You can’t ‘follow the science’
Too many politicians have spent the pandemic dressing up value judgements as facts.
‘Science can explain what exists in the world, how things work, and what might be in the future. By definition, it has no pretensions to knowing what should be in the future.’ So wrote Yuval Noah Harari in Sapiens. He gets it. As does 18th-century Scottish philosopher David Hume, who intuited that material reality cannot determine moral reality in his famous ‘No Ought From Is’ principle.
A handful of other people have made similar points during the Covid-19 pandemic. Here’s Dr Vinay Prasad, associate professor of epidemiology and biostatistics at the University of California in San Francisco: ‘Science cannot make value judgments. Science does not determine policy. Policy is a human endeavour that combines science with values and priorities.’ With respect to the school-closure debate, Prasad noted that:
‘Science can help us quantify the increased risk (or lack thereof) of school reopening on SARS-Cov-2 spread, and help quantify the educational losses from continued closure, but science cannot tell you whether to open or close schools. Making the decision requires values, principles, a vision of the type of society we want to be.’
Erman Sozudogru, a teaching fellow in philosophy of medicine at UCL, reached the same conclusion early on in the pandemic. ‘While scientists are working around the clock to enhance our understanding of this disease’, he wrote in March 2020, ‘there is no conclusive data that can determine the best method to combat Covid-19. What drives decisions is our value judgements.’
Unfortunately, such insights haven’t penetrated the zeitgeist. Instead, experts and media pundits alike have spent the past year exhorting us to ‘follow the science’, as though science came with a roadmap and moral compass.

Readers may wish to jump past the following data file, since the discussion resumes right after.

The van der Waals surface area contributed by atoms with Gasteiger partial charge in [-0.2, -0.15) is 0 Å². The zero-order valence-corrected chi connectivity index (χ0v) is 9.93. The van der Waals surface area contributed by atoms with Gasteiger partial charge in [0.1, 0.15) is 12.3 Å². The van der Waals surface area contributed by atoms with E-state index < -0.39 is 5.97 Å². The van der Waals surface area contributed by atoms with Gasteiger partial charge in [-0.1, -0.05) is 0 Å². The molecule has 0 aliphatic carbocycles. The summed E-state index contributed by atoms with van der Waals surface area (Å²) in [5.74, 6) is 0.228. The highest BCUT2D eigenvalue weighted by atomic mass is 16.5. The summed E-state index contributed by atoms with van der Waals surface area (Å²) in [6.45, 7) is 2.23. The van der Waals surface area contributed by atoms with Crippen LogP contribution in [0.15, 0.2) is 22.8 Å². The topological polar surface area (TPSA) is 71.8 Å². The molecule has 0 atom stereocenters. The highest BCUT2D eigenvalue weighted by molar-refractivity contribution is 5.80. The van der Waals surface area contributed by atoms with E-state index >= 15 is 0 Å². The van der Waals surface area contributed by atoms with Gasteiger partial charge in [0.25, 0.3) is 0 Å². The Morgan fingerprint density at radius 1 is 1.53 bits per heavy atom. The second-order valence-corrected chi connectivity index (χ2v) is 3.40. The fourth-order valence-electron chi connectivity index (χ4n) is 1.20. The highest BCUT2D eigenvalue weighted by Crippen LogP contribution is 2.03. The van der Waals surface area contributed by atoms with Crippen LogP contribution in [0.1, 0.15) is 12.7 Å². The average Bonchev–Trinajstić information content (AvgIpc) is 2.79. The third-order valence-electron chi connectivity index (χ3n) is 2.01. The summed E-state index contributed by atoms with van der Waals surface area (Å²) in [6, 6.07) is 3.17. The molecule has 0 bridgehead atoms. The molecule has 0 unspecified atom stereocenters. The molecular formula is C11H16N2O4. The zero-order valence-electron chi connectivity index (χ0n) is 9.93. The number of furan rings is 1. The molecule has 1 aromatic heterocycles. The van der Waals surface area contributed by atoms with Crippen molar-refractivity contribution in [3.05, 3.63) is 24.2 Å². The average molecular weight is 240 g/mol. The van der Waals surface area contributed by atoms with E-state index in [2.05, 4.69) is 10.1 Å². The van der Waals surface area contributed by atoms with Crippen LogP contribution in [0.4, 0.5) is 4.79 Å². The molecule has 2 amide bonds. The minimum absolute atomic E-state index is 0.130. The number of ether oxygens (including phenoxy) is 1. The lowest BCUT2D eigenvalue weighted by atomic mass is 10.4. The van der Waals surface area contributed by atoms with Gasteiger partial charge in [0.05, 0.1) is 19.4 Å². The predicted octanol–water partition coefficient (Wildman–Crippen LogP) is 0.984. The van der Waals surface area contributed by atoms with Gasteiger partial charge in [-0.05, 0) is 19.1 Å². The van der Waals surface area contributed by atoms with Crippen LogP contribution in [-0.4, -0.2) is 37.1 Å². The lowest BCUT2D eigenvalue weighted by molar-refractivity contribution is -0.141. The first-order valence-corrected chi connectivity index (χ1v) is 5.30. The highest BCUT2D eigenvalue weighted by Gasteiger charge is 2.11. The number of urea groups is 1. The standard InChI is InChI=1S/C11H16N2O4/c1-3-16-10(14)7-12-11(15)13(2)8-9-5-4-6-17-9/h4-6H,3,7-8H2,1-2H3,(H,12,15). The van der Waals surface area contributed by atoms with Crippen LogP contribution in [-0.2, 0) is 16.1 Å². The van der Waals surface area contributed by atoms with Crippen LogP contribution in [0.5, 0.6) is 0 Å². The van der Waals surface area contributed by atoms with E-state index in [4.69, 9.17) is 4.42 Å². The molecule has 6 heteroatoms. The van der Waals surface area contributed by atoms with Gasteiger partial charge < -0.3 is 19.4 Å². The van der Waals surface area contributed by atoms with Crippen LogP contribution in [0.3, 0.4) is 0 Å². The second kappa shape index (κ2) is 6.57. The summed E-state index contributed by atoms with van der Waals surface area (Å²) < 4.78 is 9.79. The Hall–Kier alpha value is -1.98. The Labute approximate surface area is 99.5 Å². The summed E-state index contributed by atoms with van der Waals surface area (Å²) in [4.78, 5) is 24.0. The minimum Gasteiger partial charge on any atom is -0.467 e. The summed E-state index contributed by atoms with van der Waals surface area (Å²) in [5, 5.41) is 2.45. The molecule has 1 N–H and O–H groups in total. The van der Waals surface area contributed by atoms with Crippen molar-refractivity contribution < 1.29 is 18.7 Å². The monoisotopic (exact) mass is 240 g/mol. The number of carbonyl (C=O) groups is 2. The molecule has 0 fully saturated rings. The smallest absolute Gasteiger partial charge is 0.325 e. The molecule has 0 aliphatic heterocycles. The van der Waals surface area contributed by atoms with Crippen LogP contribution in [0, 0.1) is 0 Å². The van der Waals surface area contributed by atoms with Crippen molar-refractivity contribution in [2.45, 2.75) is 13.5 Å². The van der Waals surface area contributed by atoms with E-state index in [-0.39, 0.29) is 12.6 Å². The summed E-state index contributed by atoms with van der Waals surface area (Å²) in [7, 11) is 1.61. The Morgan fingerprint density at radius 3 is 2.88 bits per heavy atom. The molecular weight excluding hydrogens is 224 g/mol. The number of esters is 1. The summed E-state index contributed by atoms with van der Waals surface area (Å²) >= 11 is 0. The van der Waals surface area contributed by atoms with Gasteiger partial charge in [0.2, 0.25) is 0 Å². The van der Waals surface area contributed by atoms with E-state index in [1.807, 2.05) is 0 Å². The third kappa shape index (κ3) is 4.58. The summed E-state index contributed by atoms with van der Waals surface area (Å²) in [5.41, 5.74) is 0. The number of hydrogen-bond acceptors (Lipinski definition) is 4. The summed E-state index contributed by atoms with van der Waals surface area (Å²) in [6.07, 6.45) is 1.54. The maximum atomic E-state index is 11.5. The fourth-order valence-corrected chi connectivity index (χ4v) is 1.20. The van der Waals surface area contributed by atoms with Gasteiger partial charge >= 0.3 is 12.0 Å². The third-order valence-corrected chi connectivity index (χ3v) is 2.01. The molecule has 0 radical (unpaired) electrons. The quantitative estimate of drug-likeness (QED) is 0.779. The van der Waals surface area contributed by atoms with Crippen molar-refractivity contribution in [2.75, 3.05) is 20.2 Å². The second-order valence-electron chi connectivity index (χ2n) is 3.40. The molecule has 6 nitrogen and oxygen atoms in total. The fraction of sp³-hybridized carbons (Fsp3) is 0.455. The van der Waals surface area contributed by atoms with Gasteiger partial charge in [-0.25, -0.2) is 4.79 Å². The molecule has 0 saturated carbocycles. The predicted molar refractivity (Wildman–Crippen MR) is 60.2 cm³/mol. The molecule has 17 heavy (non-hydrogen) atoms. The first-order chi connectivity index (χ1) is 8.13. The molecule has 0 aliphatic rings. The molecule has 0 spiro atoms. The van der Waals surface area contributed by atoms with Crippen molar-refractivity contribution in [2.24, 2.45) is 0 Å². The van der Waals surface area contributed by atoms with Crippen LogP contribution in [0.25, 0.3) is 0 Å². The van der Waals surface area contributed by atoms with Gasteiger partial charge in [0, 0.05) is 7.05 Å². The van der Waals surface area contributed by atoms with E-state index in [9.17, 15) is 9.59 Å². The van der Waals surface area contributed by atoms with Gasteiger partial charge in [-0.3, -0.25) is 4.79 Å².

Science gives us information, not instructions. It’s a bit like a weathervane. You can look at a weathervane and deduce that there’s a stiff wind coming in from the north-west. What the weathervane can’t tell you is how to respond to the information. One person may decide it would be mad to step outside on such a windy day, while another may conclude it’s the perfect day for a bracing walk. Same input, different responses.
If you’ve decided to step into the wind, science can help you figure out how to stay warm. For example, science tells you that air-trapping materials, such as goose feathers, do a superior job of conserving heat. Science tells you that wearing a hat can help your feet stay warm. But science cannot tell you whether to take that windy walk or sip hot cocoa on your sofa while watching the trees slap against the window panes.
To put it another way: science can tell us how to reach a goal, but it cannot tell us what goal to reach for. That job falls to ideology. To ethics. To values. Here’s Harari again, this time in a February 2021 Covid retrospective in the Financial Times: ‘When we come to decide on policy, we have to take into account many interests and values, and since there is no scientific way to determine which interests and values are more important, there is no scientific way to decide what we should do.’